HONG KONG • On a Friday evening early last month, an off-duty Hong Kong police officer grabbed his holstered gun and warned away protesters who surrounded him.
One pulled him into a headlock and soon he was swarmed on the ground. A loud bang reverberated through the street. Hours later, photographs of a protester shot in the thigh did the rounds on social media.
Public broadcaster RTHK said that someone had been hit by a live bullet. He was 14.
While idealistic students have played key roles in social and political movements around the world, Hong Kong's teenagers are turning into activists at an unusually young age.
As thousands took to Hong Kong's streets this summer, marching through tear gas and baton-wielding officers, some of those demonstrating had been students just out of, or still in, middle school.
The death last Friday of a 22-year-old student in an area near a clash between the police and protesters threatened to further inflame demonstrations that have become increasingly violent.
Besides the risk of serious injury or death, the teenagers helping fuel the protests also pose a problem for Beijing: They will oversee the transition when the "one country, two systems" framework underpinning Hong Kong's autonomy expires in 2047.
Interviews with three young teens, lawyers and social workers reveal a generation growing politically charged through ideas picked up on social media platforms such as Instagram, Facebook and Telegram.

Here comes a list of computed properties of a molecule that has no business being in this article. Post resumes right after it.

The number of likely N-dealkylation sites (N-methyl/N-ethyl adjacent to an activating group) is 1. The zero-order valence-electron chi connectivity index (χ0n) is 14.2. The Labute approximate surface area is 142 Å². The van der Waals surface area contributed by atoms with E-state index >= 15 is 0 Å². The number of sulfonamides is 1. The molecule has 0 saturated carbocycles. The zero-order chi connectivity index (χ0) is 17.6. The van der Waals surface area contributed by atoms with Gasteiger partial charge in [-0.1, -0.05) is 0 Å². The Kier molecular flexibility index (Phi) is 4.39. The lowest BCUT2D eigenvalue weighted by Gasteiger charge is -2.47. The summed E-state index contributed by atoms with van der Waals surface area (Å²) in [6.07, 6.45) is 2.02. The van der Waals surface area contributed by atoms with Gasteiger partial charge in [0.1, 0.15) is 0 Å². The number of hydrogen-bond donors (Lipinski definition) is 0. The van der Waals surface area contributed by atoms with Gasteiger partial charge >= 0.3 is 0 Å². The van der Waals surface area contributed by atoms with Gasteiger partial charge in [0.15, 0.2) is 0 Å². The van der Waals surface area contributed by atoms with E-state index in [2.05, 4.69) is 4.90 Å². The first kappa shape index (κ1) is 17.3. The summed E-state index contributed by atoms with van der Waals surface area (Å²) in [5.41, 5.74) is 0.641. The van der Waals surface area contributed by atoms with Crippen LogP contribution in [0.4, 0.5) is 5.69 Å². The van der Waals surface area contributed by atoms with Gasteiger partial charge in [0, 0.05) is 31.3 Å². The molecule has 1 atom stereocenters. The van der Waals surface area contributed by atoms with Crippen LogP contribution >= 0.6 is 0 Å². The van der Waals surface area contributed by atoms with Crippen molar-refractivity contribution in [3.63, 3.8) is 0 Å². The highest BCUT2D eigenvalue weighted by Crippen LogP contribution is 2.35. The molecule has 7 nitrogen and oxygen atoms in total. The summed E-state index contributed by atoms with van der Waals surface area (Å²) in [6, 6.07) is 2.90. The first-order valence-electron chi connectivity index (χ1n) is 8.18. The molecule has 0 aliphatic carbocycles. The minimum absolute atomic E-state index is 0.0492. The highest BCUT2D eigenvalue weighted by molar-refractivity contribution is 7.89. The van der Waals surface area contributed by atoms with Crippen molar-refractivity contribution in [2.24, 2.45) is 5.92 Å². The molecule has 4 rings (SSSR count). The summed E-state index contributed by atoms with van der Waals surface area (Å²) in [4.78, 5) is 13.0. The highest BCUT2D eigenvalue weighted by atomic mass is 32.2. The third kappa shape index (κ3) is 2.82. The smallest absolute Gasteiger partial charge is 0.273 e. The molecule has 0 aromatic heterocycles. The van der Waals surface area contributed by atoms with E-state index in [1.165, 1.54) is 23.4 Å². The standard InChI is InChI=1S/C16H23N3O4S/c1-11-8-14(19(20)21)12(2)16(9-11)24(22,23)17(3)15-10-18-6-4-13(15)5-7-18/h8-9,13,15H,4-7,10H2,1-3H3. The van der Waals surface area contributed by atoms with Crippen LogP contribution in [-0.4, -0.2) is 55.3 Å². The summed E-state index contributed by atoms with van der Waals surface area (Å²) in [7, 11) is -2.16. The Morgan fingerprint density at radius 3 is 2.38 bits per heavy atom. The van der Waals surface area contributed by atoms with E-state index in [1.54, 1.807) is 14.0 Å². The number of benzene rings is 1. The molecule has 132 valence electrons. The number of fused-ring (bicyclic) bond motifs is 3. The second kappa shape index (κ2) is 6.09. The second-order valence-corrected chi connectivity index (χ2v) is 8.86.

They have grown up in this former British colony that allows free flow of information and has a lengthy history of feisty protest movements.
But unlike their peers in the West, they place an added value on these freedoms because of fears that they could lose them as Beijing increases its control over their home city.
They do not trust the government, they identify themselves as Hong Kongers rather than Chinese nationals, and they are prepared to keep pushing for more freedoms - putting Asia's financial hub at risk of seeing more violent protest movements for years to come.
"For countries with democracy, they take it for granted," said Ms Agnes Chow, 22, who became a social activist as a 15-year-old student after reading about the government's plans to change the education curriculum to promote nationalism.
"They don't treat it as something special. While to us, it's difficult to gain."
Of the 1,812 people arrested in connection with protests between June 9 and Sept 30, police data shows that 64 - or 3.5 per cent - were under 16, the age when they can be tried in adult court.
Last month, 8.5 per cent of the 1,189 people arrested were minors.